1.6.4 Frame Rate
Echocardiography has a very high temporal resolution. As a matter of fact, no imaging modality in cardiology comes close to echocardiography in this regard. Temporal resolution is described by the so-called frame rate. The latter is defined as the number of ultrasound images displayed in one second and is expressed in Hertz (Hz). High frame rates enable us to see rapidly moving structures (such as heart valves) without motion artifacts, and also perform velocity and deformation analysis (i.e. tissue Doppler). Although the human eye is only capable of recording and interpreting frame rates of 45 Hz, higher frame rates are helpful especially when using the so-called ciné function, which allows a "slow-motion" playback of the 2D image.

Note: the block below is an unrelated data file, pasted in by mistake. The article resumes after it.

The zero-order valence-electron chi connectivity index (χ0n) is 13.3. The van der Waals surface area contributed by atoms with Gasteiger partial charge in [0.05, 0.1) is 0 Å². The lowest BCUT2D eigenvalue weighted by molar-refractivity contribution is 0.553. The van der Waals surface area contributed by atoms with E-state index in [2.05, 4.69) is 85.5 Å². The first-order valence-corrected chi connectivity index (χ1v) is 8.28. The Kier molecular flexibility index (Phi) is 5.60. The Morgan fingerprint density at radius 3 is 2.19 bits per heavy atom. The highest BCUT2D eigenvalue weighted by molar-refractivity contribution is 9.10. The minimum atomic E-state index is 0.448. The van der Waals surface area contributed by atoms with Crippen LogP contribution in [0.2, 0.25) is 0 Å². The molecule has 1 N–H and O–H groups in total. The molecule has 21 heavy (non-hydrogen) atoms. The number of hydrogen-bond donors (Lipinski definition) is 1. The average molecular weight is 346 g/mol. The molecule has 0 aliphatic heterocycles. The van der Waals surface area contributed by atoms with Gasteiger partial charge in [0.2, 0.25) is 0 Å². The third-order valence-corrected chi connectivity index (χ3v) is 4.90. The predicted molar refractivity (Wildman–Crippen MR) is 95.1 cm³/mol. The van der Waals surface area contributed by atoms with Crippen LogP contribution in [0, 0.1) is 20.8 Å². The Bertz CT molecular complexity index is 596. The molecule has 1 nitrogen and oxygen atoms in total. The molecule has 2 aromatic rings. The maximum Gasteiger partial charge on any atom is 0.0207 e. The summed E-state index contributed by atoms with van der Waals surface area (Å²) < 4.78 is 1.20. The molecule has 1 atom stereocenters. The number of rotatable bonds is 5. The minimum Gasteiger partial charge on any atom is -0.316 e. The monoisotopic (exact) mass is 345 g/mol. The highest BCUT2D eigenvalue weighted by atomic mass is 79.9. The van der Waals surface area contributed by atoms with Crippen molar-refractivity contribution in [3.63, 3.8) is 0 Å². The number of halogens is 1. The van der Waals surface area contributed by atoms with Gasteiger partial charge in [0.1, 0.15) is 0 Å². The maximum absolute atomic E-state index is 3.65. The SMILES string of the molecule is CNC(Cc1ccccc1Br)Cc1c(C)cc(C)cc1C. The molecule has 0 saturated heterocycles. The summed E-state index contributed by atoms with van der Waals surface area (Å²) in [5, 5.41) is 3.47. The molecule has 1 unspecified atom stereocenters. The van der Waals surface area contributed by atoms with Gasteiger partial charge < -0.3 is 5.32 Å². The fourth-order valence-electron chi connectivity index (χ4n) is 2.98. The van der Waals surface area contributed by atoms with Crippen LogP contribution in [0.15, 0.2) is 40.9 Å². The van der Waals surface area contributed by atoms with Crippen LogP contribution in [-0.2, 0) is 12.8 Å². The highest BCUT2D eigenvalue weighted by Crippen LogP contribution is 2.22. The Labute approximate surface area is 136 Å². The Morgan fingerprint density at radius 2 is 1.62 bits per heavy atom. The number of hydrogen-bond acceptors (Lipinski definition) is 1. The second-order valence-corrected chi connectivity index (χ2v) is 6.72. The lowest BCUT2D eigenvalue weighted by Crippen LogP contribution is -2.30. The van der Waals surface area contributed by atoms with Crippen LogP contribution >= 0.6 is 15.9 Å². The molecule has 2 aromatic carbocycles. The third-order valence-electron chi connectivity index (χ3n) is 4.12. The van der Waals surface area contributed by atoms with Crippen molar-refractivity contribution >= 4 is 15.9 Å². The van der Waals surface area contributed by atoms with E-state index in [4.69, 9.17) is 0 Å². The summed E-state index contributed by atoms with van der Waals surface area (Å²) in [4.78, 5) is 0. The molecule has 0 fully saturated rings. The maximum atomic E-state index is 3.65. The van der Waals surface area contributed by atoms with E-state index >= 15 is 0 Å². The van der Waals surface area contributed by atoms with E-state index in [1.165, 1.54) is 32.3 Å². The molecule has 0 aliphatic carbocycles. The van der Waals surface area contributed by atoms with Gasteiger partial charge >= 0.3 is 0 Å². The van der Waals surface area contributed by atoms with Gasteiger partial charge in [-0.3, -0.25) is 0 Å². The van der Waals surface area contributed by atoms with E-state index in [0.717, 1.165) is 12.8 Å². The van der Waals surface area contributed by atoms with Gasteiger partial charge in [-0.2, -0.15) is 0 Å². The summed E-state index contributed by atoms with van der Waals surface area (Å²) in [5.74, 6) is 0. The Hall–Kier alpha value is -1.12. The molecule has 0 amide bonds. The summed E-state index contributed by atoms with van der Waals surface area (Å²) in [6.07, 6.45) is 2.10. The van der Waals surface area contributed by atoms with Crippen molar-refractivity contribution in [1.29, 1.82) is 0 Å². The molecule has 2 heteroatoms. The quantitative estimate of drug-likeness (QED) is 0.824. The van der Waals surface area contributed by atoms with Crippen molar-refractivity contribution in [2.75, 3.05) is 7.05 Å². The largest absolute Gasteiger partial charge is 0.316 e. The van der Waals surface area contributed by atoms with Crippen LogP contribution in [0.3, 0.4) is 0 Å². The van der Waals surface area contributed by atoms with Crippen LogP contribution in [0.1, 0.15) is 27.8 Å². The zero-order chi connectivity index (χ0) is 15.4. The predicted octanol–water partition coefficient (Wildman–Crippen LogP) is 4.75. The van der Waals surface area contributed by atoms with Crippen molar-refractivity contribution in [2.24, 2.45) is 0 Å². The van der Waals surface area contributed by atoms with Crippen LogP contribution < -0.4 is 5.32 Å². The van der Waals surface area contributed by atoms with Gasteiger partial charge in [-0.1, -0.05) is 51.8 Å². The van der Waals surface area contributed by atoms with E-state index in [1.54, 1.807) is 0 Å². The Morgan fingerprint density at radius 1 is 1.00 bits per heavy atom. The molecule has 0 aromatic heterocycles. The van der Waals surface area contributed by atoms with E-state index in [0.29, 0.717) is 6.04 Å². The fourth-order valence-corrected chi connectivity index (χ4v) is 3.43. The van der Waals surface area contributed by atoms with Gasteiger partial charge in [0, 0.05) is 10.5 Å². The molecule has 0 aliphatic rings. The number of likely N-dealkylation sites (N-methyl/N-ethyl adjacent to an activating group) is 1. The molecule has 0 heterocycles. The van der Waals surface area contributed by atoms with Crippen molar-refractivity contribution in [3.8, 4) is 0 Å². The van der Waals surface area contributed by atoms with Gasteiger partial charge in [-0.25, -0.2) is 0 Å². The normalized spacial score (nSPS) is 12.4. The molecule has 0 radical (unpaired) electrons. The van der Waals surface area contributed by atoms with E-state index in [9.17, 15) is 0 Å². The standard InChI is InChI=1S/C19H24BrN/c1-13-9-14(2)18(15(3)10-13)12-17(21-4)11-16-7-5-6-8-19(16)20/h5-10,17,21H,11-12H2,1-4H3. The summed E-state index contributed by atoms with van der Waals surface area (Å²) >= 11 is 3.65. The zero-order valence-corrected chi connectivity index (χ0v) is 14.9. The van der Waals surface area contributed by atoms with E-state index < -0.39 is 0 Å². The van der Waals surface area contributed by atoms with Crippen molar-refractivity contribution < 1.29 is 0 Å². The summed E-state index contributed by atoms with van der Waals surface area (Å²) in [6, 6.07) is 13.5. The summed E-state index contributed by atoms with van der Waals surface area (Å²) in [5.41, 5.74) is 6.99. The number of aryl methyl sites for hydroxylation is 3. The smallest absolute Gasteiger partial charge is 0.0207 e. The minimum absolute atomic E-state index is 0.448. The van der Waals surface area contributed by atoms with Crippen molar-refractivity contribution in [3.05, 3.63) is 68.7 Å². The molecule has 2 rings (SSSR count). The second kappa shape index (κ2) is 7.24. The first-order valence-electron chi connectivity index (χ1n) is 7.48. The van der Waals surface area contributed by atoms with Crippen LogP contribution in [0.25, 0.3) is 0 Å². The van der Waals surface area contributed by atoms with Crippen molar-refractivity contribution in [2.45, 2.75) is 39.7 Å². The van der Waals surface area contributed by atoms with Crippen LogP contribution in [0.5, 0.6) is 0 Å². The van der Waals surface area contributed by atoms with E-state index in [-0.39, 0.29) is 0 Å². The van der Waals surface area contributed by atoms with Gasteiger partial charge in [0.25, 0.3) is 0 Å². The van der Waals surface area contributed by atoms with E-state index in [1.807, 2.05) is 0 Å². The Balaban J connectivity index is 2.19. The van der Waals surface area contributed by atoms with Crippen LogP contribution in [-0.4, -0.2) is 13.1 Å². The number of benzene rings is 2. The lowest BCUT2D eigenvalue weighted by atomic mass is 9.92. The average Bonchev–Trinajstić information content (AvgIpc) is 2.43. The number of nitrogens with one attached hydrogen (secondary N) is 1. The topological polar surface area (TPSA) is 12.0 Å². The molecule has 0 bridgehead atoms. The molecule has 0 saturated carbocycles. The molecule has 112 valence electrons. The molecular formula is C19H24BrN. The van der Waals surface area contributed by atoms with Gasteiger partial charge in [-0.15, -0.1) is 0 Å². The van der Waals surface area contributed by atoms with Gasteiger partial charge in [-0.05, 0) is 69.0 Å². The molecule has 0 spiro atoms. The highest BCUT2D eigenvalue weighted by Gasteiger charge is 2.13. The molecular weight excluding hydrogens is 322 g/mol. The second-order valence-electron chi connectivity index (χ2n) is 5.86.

Cine mode function: Ultrasound scanners are constantly storing pervious images in the form of an endless loop recording. This allows playback and slow-motion display of the images.
|Frame Rate = Frames / sec|
High frame rates are valuable when used in combination with the image review function (detection of rapid motion).